Client applications are mobile. They can be found in enterprise desktop environments, workhorse tablets, or phone platforms. Information services are mobile. They are distributed across clouds, internal servers and even individual users. And they consist of raw data and just-in-time processing capabilities. With such an adaptive, open environment, security is a must. The Open Mobility thread of OWS-10 explores the geospatial standards requirements to implement these concepts.
Topics in this thread include:
· Cloud Computing: Exploitation and service performance enhancement
· Mobile Data: GeoPackages and GeoPackaging services
· OWS Context: JSON encoding and KML annotations
· Security: GeoXACML, PEPs, and PDPs
· Integrated Client Enhancement Study: Augmenting the OGC architecture to facilitate linking related data across services
References (in addition to those in the bibliography):
Cloud computing is the use of resources (hardware and software) that are delivered as a service over a network. Cloud computing provides remote services with a user’s data, software and computation. Users access cloud-based applications through a web browser or mobile app. Cloud computing allows enterprises to get their applications up and running faster, with improved manageability and less maintenance, and enables IT to more rapidly adjust resources to meet fluctuating and unpredictable demand.
Cloud computing relies on sharing of resources to achieve coherence and the ability to scale over a network. A cloud computing environment can support multiple tenants in the same physical environment. An enterprise performing large-scale geospatial data production could manage work between multiple producers in a shared cloud environment by partitioning production responsibilities, for example by geography or by scale. In such an environment, the data produced needs to be consistent between each tenant performing production.
In this testbed the objective is to explore the state of the art in geospatial cloud computing, starting with existing geospatial cloud services in current use, and add an interoperability layer. Of particular interest are those cloud services that already implement OGC services such as WMS, WMTS, WCS, WFS and WPS. Of particular interest is in how these scale, and how they can be augmented with processing services and used in workflows.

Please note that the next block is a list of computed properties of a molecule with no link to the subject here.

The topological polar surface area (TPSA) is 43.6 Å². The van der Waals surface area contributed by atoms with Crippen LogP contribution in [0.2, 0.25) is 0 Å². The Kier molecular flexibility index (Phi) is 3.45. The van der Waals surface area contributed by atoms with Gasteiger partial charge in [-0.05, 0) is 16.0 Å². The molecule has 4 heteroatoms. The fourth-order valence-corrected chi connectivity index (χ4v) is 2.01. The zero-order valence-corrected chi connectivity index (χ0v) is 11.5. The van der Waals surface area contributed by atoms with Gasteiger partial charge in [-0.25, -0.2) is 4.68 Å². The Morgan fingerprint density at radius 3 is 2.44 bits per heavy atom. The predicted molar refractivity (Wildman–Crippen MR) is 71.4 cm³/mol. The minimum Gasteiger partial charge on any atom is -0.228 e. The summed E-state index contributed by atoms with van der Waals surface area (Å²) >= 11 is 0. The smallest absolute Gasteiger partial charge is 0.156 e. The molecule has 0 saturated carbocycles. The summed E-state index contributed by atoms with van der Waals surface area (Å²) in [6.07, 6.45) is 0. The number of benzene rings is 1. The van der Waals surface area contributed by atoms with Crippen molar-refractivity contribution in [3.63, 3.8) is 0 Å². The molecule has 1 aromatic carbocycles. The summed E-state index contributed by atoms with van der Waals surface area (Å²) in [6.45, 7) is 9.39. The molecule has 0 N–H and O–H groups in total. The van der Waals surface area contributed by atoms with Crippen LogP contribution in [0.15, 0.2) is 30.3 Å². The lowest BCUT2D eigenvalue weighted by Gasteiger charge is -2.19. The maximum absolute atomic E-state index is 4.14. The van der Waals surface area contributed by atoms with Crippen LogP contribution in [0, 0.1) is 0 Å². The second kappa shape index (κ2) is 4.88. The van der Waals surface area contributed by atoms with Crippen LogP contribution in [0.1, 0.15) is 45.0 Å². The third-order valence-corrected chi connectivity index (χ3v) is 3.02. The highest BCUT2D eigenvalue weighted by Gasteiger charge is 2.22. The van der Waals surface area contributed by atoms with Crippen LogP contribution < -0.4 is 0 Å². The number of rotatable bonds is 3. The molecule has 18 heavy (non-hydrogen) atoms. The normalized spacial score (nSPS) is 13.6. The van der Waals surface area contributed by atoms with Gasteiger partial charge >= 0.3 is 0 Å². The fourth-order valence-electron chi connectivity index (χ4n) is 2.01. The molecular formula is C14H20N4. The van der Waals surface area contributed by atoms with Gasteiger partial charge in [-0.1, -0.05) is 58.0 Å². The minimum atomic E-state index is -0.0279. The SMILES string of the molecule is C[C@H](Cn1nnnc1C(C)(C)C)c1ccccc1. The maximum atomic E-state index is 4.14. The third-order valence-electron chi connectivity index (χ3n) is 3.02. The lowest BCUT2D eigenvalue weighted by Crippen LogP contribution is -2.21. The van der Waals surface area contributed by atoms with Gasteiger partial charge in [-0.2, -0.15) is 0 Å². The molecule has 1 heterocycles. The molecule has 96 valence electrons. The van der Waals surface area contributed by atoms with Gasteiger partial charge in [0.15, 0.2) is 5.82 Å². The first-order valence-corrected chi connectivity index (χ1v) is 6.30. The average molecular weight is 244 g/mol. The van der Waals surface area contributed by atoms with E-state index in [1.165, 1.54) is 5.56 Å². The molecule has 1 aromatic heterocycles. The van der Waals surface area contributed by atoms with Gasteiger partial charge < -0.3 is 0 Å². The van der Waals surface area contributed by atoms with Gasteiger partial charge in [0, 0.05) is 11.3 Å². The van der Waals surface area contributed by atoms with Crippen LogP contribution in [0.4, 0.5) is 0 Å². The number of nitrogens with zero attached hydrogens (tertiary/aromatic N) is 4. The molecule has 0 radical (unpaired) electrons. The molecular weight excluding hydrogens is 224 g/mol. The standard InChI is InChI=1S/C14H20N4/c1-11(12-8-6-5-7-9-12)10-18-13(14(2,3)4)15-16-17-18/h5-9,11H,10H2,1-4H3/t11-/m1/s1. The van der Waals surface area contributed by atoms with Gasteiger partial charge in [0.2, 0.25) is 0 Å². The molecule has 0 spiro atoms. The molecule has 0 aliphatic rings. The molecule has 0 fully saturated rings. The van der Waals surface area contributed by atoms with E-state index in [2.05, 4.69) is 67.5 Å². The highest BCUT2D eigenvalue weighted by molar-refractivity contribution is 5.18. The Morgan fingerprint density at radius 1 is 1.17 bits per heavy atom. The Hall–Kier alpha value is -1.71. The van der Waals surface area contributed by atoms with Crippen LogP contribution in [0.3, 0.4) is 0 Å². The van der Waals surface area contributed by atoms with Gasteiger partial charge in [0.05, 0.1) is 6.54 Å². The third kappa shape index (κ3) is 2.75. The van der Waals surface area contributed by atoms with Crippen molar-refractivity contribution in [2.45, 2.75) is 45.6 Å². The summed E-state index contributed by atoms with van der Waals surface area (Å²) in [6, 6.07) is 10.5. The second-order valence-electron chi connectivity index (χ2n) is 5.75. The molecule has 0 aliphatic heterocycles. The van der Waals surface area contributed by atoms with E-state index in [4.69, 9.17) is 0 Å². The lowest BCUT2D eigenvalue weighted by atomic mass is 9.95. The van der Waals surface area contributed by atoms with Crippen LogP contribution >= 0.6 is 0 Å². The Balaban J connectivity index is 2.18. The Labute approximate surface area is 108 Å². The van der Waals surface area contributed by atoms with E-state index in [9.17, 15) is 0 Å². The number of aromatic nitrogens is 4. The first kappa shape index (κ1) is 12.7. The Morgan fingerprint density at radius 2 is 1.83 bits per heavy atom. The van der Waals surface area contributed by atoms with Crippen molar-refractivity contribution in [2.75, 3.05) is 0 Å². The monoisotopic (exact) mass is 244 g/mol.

Mobile device users who require map/geospatial application services and operate in disconnected or limited network connectivity environments are challenged by limited storage capacity and the lack of open format geospatial data to support these applications. The current situation is that each map/geospatial application requires its own potentially proprietary geospatial data store. These separate application-specific data stores may contain the same geospatial data, wasting the limited storage available, and requiring custom applications for data translation, replication, and synchronization to enable different applications to share the same world view.
In addition, many existing geospatial data stores are platform-specific, which means that users with different platforms must translate data to share it. An open, standards-based, application-independent, platform-independent, portable, interoperable, self-describing, GeoPackage (GPKG) data container, API and manifest are needed to overcome these challenges and to effectively support multiple map/geospatial applications such as fixed product distribution, local data collection, and geospatially enabled analytics.
In addition to exercising the GeoPackage format, this thread will develop services for creating and synchronizing GeoPackages with themselves, and with complementary OGC services. Synchronization should be bi-directional, with a GeoPackage being able to update a geodata service, and a geodata service being able to update a GeoPackage. There is particular interest in solutions which utilize Cloud storage capabilities for the source geodata.